Originally, I planned to write more about the District of Innovation designation this week; however, that has been postponed for a week. Next week, I will share with you my conversation with Dr. Art Cavazos, superintendent of Harlingen CISD, regarding HCISD’s DOI plan. I will also discuss other things I have learned about DOI, so don’t miss it.

Today, I want to address the legacy of McAllen ISD. I decided to do this because lately, almost everywhere I go, someone asks, “What’s going on in McAllen ISD?” And as of late, when I talk to friends of mine employed by the district, most of them express their frustration and embarrassment over recent events.

I moved to McAllen from Illinois in 1983 to teach in the district’s Regional School for the Deaf program. For years, when I met teachers who worked in other districts and I told them I worked in MISD, they would inevitably say something like, “Wow! McAllen ISD? How’d you get so lucky?” It was a matter of pride for me and for all of my friends who taught in the district. McAllen ISD—the district of choice for academics, for sports, and for employee morale. That is our legacy.

I started to write a recap of the events that took place during the January 16 board meeting when “complaint against superintendent” was addressed and then during the February 3 grievance hearing that ended up being aired in open session following a 4-3 board vote. But the video and board minutes of the January 16 meeting are online, and both KGBT Channel 4 and The Monitor reported on the grievance hearing, so I deleted what I had written and started over. Instead, I decided to address where we go from here:

1. Years ago, when I first heard that Mike Perez, former city manager for the City of McAllen, instructed all city department heads not to get involved in mayoral, city commission, and PUB races, I didn’t get it. I thought if they did so on their own time, they had the “right” to get involved. Now I get it. They do have the right, but it is not advised. Roy Rodriguez, our current city manager, advises the same thing. Now, more than ever, I would advise all administrators in McAllen ISD to follow this excellent advice regarding school board campaigns.

2. While watching this district fiasco unravel, I couldn’t help but think of all of the teachers I have known over the years who have been suspended while allegations against them were investigated. They had no choice about an investigation being pursued, and some were even asked to resign, despite the fact that no evidence against them was discovered during the investigation. McAllen ISD officials should take a hard look at this and develop a policy so when accusations are made against any district employee, an equitable process is followed. Are investigations needed for all accusations? If not, when are they and when aren’t they? Why are employees asked to resign when no evidence is found? All of this should be addressed.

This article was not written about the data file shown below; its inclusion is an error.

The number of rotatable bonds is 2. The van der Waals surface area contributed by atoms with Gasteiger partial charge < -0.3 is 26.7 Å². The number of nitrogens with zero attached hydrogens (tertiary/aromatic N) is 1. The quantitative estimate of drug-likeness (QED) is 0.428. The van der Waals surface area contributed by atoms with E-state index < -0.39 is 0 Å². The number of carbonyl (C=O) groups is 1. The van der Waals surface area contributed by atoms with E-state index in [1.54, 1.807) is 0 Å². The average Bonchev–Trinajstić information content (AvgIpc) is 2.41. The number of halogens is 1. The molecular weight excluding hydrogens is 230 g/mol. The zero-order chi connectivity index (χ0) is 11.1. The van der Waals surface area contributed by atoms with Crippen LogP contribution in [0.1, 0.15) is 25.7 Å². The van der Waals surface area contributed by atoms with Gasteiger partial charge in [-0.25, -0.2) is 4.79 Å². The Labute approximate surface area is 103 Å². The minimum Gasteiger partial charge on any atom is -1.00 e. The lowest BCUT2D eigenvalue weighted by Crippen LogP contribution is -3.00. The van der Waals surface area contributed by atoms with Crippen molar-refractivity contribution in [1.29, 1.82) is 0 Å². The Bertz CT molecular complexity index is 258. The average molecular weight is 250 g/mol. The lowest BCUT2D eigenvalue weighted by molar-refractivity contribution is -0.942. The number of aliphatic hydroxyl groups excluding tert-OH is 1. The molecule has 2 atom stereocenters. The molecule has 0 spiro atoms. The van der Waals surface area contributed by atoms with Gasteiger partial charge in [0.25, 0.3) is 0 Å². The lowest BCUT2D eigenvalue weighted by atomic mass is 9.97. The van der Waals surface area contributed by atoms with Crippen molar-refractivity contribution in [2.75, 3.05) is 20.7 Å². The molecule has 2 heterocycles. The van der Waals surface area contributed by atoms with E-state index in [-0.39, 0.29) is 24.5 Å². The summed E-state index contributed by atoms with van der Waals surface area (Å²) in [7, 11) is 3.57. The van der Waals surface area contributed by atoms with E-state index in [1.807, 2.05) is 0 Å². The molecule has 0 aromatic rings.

3. Board members shouldn’t need to sign resolutions to treat each other with respect, whether they are in public or in closed session. It is a basic principle we teach our students every day in the classroom and that most parents/guardians teach their children in the home. The same goes for interactions with district employees, students, and the public.

4. McAllen citizens aren’t big fans of candidate “slates.” By the same token, we expect our elected officials to do their research, ask critical questions, and vote, not according to a slate but according to what is best for their constituents, or, in this case, what is best for our students, then district employees and the community. We don’t vote for slates. We vote for individuals.

5. On the Texas Association of School Board’s website under “Good Governance,” it reads: TASB believes in the importance of board service. More than that, we believe in the power of good governance: trustees and boards who not only know what to do, but know what's right. Who take extra steps to be as effective as they possibly can, and who encourage their fellow trustees to do the same, by networking, mentoring, and embodying the principles of effective board service. (Note: The last sentence is an incomplete sentence, but that is how it is typed on the TASB page. It is the overall message that is important.)

6. In order to restore McAllen ISD’s legacy, it is critical that everyone involved in the running and oversight of the district move forward from here. For the elected officials—citizens elected you to do what is best for our students, our district employees, and our community. Always. For our district administrators—although you were not elected, you were entrusted with the same responsibilities when you accepted your current position. Let’s move on. Together. With respect.

Our students, our district employees, and our community deserve it. It’s high time we restore McAllen ISD’s legacy. 

Chris Ardis retired in May of 2013 following a 29-year teaching career. She now helps companies with business communications and social media and works as a sales coordinator for Tony Roma's and Macaroni Grill. Chris can be reached at cardis1022@aol.com.